March 29, 2018

Let's Talk About MPE In A Roundabout Way...

by Chris Randall

Long-time readers will know how I generally feel about "alternative MIDI controllers" when they come down the pike. I have two metrics for a new MIDI controller:

• Is it actually better than a piano-style keyboard?

• Would you look like a giant fucking douchebag on stage playing it?

The first one isn't so hard to overcome, I don't think. It can further be divided in to sub-categories that are context-sensitive. Modern music making breeds Jacks-of-all-trades, and if the device has buttons that have notes in some semblance of order, anyone that can push buttons in a rhythmic fashion can make music with one. It's just a matter of learning where the notes are. So then the question is: are the buttons in some sort of order that makes sense to me? Speaking strictly for myself, I've played keyboards and guitar for at least an hour or two nearly every single day of my life since I was in my tweens. (Honestly, I'd think I'd be better at it, but I plateaued somewhere in the mid-80s.) I'll be 50 here in a couple months, and my hands _hurt_ when I play a keyboard for more than a minute or two. So ergonomics are a big consideration for me, whereas they might not be for a 20-year-old who has full command of his or her digits.

The second point is harder to deal with. It's called a "show" and not a "hear" for obvious reasons, and looking like a giant fucking douchebag is going to negatively impact shareholder value, as far as live performance is concerned. The number of swing-and-a-miss controllers I've seen at NAMM, where I don't even bother to get a demo because whatever the device is instantly triggers my "man, I'd look like a douche playing that" sensors... Definitely in the hundreds. Lasers and spheres and light-up rings and any number of other douchey configurations. Of course you can use any one of these things to make music, and time + dedication = virtuosity, but ultimately you want to look at least a little bit cool doing it. I'm old enough to accept that "cool" is a moving target, one I can't necessarily hit any more, but even so...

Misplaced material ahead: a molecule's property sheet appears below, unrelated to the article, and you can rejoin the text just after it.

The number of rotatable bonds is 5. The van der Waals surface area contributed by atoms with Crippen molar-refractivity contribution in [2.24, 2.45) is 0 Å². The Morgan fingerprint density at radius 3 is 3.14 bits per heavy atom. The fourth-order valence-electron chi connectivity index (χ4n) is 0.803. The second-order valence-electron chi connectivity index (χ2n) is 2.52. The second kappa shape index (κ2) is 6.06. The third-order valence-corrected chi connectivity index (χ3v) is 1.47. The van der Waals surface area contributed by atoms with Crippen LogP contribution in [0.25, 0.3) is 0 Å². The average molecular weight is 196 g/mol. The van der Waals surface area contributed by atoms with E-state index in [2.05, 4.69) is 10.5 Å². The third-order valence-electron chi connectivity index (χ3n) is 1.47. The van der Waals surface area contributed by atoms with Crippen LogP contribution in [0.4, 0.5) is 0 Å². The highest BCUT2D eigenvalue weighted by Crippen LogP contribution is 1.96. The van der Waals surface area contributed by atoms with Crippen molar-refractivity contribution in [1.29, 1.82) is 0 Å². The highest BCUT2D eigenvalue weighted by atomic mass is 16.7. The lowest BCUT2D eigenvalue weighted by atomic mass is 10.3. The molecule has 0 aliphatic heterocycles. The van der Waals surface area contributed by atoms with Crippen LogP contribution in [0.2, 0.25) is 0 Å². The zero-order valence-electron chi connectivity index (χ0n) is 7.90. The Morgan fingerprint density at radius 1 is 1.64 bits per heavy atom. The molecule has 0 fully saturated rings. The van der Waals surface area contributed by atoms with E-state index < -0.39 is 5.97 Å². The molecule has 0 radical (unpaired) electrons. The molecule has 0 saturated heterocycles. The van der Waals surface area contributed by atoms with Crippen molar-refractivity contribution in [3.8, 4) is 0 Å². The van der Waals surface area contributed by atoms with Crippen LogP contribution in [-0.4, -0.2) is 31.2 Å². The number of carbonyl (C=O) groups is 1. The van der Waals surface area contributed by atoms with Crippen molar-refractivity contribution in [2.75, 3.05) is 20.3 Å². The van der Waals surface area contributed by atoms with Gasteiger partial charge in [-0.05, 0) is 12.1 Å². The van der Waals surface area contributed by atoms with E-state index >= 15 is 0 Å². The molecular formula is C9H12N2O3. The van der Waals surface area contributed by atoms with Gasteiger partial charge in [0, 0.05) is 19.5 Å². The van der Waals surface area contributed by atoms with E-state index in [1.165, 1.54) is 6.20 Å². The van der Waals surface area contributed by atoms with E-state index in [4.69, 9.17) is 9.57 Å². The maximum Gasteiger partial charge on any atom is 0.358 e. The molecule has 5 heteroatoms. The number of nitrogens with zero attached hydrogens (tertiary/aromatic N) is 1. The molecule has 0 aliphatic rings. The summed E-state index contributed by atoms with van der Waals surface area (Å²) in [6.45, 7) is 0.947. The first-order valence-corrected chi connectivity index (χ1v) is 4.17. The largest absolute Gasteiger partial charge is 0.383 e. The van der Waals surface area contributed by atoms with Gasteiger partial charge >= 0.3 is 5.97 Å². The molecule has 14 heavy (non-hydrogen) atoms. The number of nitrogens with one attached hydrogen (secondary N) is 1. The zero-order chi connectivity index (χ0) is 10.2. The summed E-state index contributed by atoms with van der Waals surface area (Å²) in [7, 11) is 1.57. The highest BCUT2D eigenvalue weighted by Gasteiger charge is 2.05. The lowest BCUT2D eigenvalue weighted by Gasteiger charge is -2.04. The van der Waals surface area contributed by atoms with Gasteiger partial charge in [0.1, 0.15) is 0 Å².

Anyhow, let's go ahead and get to the point. Starting early last year, people began writing the Audio Damage info line asking for MPE versions of our synths. Despite being deeply entrenched in music tech, I only had a vague notion of what MPE was ("something for alternative controllers or something" was my general understanding.) After I'd received several of these, I knuckled down to learn about the format, and was intrigued enough to drop Roger Linn a line and ask if I could borrow a Linnstrument for experimenting. I know Roger pretty well, having had a booth next to him at many trade shows, and he very kindly sent a Linnstrument 128 to me. The only MPE-capable synths I owned at the time were Madrona Labs Kaivo and Aalto (as well as the Animoog synth for iOS) so I booted them up, figured out how the hell to get Live to pass MPE, and sat down to experiment. For reasons lost to the dark past, I decided to film my very first play-about with the Linnstrument and Aalto.

As you can see, it clicked pretty quickly. After a few days with it, I decided to move my Kontrol 49 off the desk and see how this felt as my main controller. After a couple weeks, the Kontrol 49 went in the Closet Of Forgotten Toys, and I wrote Roger to tell him I'd be buying this one. A couple more weeks, and I'd talked Adam in to buying one too, and now, the product we're unveiling at Superbooth is fully MPE-aware. There's no zealot like a convert.